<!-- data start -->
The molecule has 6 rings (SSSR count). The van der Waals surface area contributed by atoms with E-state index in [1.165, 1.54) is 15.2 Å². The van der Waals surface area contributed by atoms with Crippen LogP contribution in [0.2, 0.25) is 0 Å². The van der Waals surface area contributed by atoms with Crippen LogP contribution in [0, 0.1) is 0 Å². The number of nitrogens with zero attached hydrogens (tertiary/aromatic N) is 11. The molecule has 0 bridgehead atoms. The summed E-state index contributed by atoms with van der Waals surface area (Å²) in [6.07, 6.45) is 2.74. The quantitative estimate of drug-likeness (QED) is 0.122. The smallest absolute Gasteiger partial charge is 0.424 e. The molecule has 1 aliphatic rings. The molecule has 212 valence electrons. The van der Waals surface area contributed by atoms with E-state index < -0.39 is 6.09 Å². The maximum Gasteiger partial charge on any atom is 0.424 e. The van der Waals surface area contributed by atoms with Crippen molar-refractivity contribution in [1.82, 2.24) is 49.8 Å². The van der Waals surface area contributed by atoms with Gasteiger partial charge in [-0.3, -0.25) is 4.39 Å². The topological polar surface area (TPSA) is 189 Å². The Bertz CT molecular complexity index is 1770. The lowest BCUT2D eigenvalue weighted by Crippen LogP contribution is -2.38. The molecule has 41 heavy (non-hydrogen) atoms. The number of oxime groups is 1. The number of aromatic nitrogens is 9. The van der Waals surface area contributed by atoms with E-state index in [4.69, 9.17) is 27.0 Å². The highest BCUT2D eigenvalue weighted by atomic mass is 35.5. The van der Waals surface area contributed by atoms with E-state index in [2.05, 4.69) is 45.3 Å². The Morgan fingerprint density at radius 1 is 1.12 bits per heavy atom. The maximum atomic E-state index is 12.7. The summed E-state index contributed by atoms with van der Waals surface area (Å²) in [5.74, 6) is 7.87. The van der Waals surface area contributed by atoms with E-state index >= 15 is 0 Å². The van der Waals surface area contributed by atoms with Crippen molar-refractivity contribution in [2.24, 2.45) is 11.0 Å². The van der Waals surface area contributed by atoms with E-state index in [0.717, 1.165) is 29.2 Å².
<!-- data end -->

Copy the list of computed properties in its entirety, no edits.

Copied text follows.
The molecule has 6 rings (SSSR count). The van der Waals surface area contributed by atoms with E-state index in [1.165, 1.54) is 15.2 Å². The van der Waals surface area contributed by atoms with Crippen LogP contribution in [0.2, 0.25) is 0 Å². The van der Waals surface area contributed by atoms with Crippen LogP contribution in [0, 0.1) is 0 Å². The number of nitrogens with zero attached hydrogens (tertiary/aromatic N) is 11. The molecule has 0 bridgehead atoms. The summed E-state index contributed by atoms with van der Waals surface area (Å²) in [6.07, 6.45) is 2.74. The quantitative estimate of drug-likeness (QED) is 0.122. The smallest absolute Gasteiger partial charge is 0.424 e. The molecule has 1 aliphatic rings. The molecule has 212 valence electrons. The van der Waals surface area contributed by atoms with E-state index < -0.39 is 6.09 Å². The maximum Gasteiger partial charge on any atom is 0.424 e. The van der Waals surface area contributed by atoms with Crippen molar-refractivity contribution in [1.82, 2.24) is 49.8 Å². The van der Waals surface area contributed by atoms with Gasteiger partial charge in [-0.3, -0.25) is 4.39 Å². The topological polar surface area (TPSA) is 189 Å². The Bertz CT molecular complexity index is 1770. The lowest BCUT2D eigenvalue weighted by Crippen LogP contribution is -2.38. The molecule has 41 heavy (non-hydrogen) atoms. The number of oxime groups is 1. The number of aromatic nitrogens is 9. The van der Waals surface area contributed by atoms with E-state index in [4.69, 9.17) is 27.0 Å². The highest BCUT2D eigenvalue weighted by atomic mass is 35.5. The van der Waals surface area contributed by atoms with E-state index in [2.05, 4.69) is 45.3 Å². The Morgan fingerprint density at radius 1 is 1.12 bits per heavy atom. The maximum atomic E-state index is 12.7. The summed E-state index contributed by atoms with van der Waals surface area (Å²) in [5.74, 6) is 7.87. The van der Waals surface area contributed by atoms with E-state index >= 15 is 0 Å². The van der Waals surface area contributed by atoms with Crippen molar-refractivity contribution in [2.24, 2.45) is 11.0 Å². The van der Waals surface area contributed by atoms with E-state index in [0.717, 1.165) is 29.2 Å².